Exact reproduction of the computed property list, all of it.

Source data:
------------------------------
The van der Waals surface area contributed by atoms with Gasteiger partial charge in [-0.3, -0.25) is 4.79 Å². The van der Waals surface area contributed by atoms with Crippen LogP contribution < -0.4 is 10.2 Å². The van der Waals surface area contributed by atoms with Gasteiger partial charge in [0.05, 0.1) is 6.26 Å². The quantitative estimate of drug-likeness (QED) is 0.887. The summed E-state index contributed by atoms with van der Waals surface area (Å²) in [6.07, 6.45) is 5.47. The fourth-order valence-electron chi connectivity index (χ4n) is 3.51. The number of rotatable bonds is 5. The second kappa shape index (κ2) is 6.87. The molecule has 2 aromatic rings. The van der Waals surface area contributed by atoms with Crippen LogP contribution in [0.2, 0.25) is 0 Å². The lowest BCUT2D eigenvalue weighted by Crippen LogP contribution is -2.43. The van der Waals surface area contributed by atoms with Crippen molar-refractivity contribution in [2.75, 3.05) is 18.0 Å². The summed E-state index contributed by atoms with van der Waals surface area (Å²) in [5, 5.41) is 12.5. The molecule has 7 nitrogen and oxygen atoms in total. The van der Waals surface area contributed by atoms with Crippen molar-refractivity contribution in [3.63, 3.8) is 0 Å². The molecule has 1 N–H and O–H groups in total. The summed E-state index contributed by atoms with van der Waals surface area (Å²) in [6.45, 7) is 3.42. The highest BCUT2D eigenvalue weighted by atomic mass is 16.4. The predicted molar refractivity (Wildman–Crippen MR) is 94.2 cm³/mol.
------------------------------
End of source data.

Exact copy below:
The van der Waals surface area contributed by atoms with Gasteiger partial charge in [-0.3, -0.25) is 4.79 Å². The van der Waals surface area contributed by atoms with Crippen LogP contribution < -0.4 is 10.2 Å². The van der Waals surface area contributed by atoms with Gasteiger partial charge in [0.05, 0.1) is 6.26 Å². The quantitative estimate of drug-likeness (QED) is 0.887. The summed E-state index contributed by atoms with van der Waals surface area (Å²) in [6.07, 6.45) is 5.47. The fourth-order valence-electron chi connectivity index (χ4n) is 3.51. The number of rotatable bonds is 5. The second kappa shape index (κ2) is 6.87. The molecule has 2 aromatic rings. The van der Waals surface area contributed by atoms with Crippen LogP contribution in [0.2, 0.25) is 0 Å². The lowest BCUT2D eigenvalue weighted by Crippen LogP contribution is -2.43. The van der Waals surface area contributed by atoms with Crippen molar-refractivity contribution in [2.75, 3.05) is 18.0 Å². The summed E-state index contributed by atoms with van der Waals surface area (Å²) in [5, 5.41) is 12.5. The molecule has 7 nitrogen and oxygen atoms in total. The van der Waals surface area contributed by atoms with Crippen molar-refractivity contribution in [3.63, 3.8) is 0 Å². The molecule has 1 N–H and O–H groups in total. The summed E-state index contributed by atoms with van der Waals surface area (Å²) in [6.45, 7) is 3.42. The highest BCUT2D eigenvalue weighted by atomic mass is 16.4. The predicted molar refractivity (Wildman–Crippen MR) is 94.2 cm³/mol.